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How do you make photoetched parts at home?

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  • Member since
    April 2003
  • From: Littleton,CO
How do you make photoetched parts at home?
Posted by caine on Saturday, December 6, 2003 5:39 PM
I recal reading an article a while back in FSM about making your own photoetched detail parts at home... but I can't seem to find it. Does anyone know how it is done? There are so many things I would love to be able to manufature to improve my models that sheet styrene just can't do.

I seem to recal there being a couple different methods that could be used, and I assume some require some expensive and high tech manufaturing equipment. I know it involves acids and such, how does one deal with those types of chemicals, particularly disposal?

Hope someone can help Cool [8D]
http://www.shockwavephoto.com
  • Member since
    December 2002
  • From: United Kingdom / Belgium
Posted by djmodels1999 on Saturday, December 6, 2003 5:58 PM
There's a very useful bit about it in the October issue of FSM. Bought the stuff I needed but haven't had the time to do anything with it yet!
  • Member since
    November 2005
Posted by Anonymous on Saturday, December 6, 2003 6:39 PM
The steps for photo-etching are nearly identical to the process off creating etched circuit boards.
1.) Mask areas that need to be left behind.
2.) Insert into acid bath.
3.) Wait appropriate time, too short not enough metal has disappeared, too long and too much has disappeared.
4.) Take out wash, rinse and use.

The imrortant steps are good masking, layout design and etching time.

Note: It takes quiet a bit of testing and experimenting to get the feel for the right timing, etc.
  • Member since
    September 2003
  • From: Shell Beach, California
Posted by mojodoctor on Saturday, December 6, 2003 9:18 PM
I have two articles that I saved from FSM about photoetching. July 1991 and September 1993, but I didn't see the one DJ talks about. Gee, where was I?!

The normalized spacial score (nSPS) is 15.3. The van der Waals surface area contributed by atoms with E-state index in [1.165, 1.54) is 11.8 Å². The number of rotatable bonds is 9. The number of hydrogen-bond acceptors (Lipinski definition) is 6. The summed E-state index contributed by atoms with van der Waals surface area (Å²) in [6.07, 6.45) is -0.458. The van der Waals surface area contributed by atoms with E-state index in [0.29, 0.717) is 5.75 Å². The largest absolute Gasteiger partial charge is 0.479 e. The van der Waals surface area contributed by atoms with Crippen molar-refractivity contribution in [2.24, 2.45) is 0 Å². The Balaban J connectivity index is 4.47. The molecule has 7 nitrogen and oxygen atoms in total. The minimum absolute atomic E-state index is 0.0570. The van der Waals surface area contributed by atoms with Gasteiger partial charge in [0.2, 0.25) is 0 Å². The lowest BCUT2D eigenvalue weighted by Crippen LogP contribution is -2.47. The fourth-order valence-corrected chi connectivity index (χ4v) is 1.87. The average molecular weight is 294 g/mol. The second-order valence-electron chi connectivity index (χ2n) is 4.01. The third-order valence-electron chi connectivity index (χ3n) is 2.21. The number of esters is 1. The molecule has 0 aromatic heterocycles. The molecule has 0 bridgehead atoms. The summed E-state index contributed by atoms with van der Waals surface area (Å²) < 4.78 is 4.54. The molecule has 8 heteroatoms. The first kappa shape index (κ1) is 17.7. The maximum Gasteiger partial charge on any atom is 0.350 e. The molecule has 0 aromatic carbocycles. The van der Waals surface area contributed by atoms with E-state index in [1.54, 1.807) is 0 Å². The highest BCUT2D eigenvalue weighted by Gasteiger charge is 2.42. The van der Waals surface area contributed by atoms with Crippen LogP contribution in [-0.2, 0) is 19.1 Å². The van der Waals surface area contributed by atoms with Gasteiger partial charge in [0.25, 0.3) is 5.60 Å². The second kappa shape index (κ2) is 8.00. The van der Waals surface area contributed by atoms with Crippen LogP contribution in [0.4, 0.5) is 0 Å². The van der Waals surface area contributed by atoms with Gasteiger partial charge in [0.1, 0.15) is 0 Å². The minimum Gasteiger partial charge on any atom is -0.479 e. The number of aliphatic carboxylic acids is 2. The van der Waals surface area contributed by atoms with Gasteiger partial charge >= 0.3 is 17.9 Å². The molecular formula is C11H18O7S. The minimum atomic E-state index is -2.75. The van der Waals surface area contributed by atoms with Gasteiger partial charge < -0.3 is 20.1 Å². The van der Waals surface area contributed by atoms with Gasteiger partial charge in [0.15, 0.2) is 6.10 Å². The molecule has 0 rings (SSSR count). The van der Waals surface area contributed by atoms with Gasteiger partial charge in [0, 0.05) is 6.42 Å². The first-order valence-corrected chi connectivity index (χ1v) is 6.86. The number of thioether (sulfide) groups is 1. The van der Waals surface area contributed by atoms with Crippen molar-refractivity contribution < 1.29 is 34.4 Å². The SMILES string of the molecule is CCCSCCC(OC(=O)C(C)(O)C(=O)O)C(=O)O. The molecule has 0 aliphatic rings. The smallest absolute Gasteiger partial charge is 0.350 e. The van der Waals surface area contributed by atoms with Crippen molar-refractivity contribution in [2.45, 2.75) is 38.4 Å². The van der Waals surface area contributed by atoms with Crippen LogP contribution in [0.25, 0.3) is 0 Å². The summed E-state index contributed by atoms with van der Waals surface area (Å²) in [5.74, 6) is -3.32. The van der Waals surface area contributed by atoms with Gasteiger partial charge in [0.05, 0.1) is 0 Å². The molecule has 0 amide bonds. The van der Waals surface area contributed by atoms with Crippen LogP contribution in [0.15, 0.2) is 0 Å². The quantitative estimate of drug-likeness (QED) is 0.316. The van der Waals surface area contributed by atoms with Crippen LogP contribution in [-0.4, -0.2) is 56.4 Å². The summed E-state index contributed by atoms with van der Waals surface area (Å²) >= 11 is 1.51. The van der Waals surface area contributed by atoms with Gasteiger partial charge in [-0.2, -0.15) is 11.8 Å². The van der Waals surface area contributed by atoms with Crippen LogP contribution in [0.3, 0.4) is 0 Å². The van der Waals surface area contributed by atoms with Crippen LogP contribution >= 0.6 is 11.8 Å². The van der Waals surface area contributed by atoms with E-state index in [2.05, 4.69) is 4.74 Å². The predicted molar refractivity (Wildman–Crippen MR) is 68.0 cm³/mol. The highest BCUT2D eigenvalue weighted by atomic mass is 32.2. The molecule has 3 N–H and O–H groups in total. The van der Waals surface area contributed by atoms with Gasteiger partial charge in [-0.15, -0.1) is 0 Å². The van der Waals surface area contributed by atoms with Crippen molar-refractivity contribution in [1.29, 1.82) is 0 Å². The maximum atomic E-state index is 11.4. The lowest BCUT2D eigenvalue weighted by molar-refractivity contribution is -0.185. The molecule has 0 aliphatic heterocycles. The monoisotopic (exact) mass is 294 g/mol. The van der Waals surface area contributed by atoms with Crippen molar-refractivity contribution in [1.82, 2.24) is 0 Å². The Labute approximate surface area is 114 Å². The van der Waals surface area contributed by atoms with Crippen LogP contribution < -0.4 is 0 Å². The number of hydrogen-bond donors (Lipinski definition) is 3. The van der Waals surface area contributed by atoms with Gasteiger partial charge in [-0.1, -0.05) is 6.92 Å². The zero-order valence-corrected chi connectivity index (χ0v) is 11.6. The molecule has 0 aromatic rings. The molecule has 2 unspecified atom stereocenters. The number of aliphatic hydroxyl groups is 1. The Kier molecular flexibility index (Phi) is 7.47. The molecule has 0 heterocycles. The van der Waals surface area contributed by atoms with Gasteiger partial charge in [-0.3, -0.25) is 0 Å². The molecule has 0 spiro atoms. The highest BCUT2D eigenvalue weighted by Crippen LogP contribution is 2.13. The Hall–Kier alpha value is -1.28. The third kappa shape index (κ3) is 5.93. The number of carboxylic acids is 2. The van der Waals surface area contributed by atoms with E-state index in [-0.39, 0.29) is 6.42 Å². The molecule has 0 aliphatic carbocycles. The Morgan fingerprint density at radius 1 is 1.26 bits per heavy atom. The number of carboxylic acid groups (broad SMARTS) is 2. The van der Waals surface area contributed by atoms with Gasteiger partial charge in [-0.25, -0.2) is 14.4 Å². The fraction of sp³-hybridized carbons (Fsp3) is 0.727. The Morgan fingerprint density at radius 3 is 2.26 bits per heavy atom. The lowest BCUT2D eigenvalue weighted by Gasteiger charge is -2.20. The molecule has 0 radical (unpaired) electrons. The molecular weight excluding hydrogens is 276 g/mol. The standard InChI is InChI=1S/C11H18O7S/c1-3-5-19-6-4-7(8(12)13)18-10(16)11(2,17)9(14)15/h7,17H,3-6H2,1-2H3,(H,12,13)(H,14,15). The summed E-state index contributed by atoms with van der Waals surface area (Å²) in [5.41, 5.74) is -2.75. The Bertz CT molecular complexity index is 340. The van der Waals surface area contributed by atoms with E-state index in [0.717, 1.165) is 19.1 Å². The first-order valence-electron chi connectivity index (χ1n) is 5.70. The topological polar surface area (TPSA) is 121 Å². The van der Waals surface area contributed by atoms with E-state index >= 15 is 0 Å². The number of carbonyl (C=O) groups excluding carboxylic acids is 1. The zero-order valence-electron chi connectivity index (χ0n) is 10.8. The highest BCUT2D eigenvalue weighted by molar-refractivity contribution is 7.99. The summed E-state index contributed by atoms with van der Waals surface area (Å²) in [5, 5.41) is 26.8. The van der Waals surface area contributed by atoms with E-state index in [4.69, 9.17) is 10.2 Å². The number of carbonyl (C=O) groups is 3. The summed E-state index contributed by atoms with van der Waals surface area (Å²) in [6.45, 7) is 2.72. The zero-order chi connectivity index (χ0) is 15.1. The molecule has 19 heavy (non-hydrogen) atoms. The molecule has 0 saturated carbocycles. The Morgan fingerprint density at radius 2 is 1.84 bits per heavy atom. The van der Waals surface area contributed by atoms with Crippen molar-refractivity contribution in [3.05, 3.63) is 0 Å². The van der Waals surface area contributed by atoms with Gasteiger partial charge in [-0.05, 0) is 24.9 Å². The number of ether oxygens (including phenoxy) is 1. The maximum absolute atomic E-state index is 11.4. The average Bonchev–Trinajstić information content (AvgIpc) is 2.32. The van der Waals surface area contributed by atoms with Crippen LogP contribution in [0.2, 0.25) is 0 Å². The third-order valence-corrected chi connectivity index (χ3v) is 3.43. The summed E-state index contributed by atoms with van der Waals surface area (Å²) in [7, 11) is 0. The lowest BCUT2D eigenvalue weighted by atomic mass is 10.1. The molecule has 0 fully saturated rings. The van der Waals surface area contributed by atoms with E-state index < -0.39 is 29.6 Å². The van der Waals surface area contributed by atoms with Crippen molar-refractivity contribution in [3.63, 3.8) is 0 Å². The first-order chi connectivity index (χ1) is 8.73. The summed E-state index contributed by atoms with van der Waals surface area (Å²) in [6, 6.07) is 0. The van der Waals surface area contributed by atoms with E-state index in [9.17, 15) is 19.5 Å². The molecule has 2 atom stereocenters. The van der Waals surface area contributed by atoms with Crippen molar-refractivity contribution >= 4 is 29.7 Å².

Check these articles out as that is what inspired me to photoetch my own parts. Yes, it's as easy as MadModelFactory says, but remember to practice practice practice.

Also, check on the Kodak information pamphlets No. G-184, Photofabrication with Kodak Resists, and No. G-185, Characteristics of Kodak Photoresists.

Good luck!
Matt
Matt Fly fast, fly low, turn left!
  • Member since
    November 2005
Posted by Anonymous on Saturday, December 6, 2003 11:29 PM
Biggest mistake that most beginners make is leave too much space between parts in their design, by the time the acid has removed those spaces it will also have started to affect the areas you don't want it too.

The masking only slows the etching process in the areas that you want to keep.

Hint:
Look at the thickness and gaps of existing parts to give you a rough idea.
  • Member since
    April 2003
  • From: Littleton,CO
Posted by caine on Sunday, December 7, 2003 1:24 AM
Thanks guys! Mojo, I found the Sept. 93 article... turns out that was about the third or forth issue I ever baught... I got lucky on that one. Hopefully I can find all of the stuff I need and start experimenting.
http://www.shockwavephoto.com
  • Member since
    November 2005
Posted by Anonymous on Monday, December 8, 2003 12:17 PM
Radio Shack Sells the PCB Echant you need to do this!!! I picked some up and will try at some point....
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